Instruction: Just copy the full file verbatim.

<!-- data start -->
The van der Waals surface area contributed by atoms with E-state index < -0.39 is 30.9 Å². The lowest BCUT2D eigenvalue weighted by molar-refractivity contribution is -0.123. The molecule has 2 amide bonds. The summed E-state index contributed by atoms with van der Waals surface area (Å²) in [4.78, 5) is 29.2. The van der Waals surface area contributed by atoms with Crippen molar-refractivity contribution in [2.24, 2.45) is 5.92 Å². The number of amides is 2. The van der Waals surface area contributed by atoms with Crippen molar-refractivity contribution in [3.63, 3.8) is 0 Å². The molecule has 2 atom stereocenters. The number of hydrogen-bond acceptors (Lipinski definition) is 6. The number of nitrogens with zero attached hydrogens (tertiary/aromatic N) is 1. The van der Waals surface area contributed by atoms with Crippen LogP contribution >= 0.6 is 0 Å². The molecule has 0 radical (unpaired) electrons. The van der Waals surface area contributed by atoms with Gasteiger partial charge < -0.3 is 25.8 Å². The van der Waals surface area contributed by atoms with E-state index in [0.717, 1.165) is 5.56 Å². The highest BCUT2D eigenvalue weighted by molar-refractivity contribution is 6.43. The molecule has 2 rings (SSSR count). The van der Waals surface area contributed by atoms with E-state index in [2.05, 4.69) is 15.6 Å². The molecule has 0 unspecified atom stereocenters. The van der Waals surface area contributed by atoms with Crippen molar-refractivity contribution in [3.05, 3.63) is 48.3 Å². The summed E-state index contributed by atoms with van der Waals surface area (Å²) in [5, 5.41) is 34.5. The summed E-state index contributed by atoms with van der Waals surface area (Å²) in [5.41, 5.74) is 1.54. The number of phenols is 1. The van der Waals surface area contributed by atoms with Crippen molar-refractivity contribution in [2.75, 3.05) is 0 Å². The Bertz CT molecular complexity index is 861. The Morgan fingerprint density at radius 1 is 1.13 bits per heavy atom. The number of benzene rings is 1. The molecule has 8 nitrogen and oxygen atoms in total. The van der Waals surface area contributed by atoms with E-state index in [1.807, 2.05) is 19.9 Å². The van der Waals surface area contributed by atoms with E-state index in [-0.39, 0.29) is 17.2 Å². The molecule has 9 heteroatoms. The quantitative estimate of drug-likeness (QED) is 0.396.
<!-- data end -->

The van der Waals surface area contributed by atoms with E-state index < -0.39 is 30.9 Å². The lowest BCUT2D eigenvalue weighted by molar-refractivity contribution is -0.123. The molecule has 2 amide bonds. The summed E-state index contributed by atoms with van der Waals surface area (Å²) in [4.78, 5) is 29.2. The van der Waals surface area contributed by atoms with Crippen molar-refractivity contribution in [2.24, 2.45) is 5.92 Å². The number of amides is 2. The van der Waals surface area contributed by atoms with Crippen molar-refractivity contribution in [3.63, 3.8) is 0 Å². The molecule has 2 atom stereocenters. The number of hydrogen-bond acceptors (Lipinski definition) is 6. The number of nitrogens with zero attached hydrogens (tertiary/aromatic N) is 1. The van der Waals surface area contributed by atoms with Crippen LogP contribution >= 0.6 is 0 Å². The molecule has 0 radical (unpaired) electrons. The van der Waals surface area contributed by atoms with Gasteiger partial charge < -0.3 is 25.8 Å². The van der Waals surface area contributed by atoms with E-state index in [0.717, 1.165) is 5.56 Å². The highest BCUT2D eigenvalue weighted by molar-refractivity contribution is 6.43. The molecule has 2 rings (SSSR count). The van der Waals surface area contributed by atoms with E-state index in [2.05, 4.69) is 15.6 Å². The molecule has 0 unspecified atom stereocenters. The van der Waals surface area contributed by atoms with Crippen molar-refractivity contribution in [3.05, 3.63) is 48.3 Å². The summed E-state index contributed by atoms with van der Waals surface area (Å²) in [5, 5.41) is 34.5. The summed E-state index contributed by atoms with van der Waals surface area (Å²) in [5.41, 5.74) is 1.54. The number of phenols is 1. The van der Waals surface area contributed by atoms with Crippen molar-refractivity contribution in [2.75, 3.05) is 0 Å². The Bertz CT molecular complexity index is 861. The Morgan fingerprint density at radius 1 is 1.13 bits per heavy atom. The number of benzene rings is 1. The molecule has 8 nitrogen and oxygen atoms in total. The van der Waals surface area contributed by atoms with E-state index in [1.807, 2.05) is 19.9 Å². The van der Waals surface area contributed by atoms with E-state index in [-0.39, 0.29) is 17.2 Å². The molecule has 9 heteroatoms. The quantitative estimate of drug-likeness (QED) is 0.396.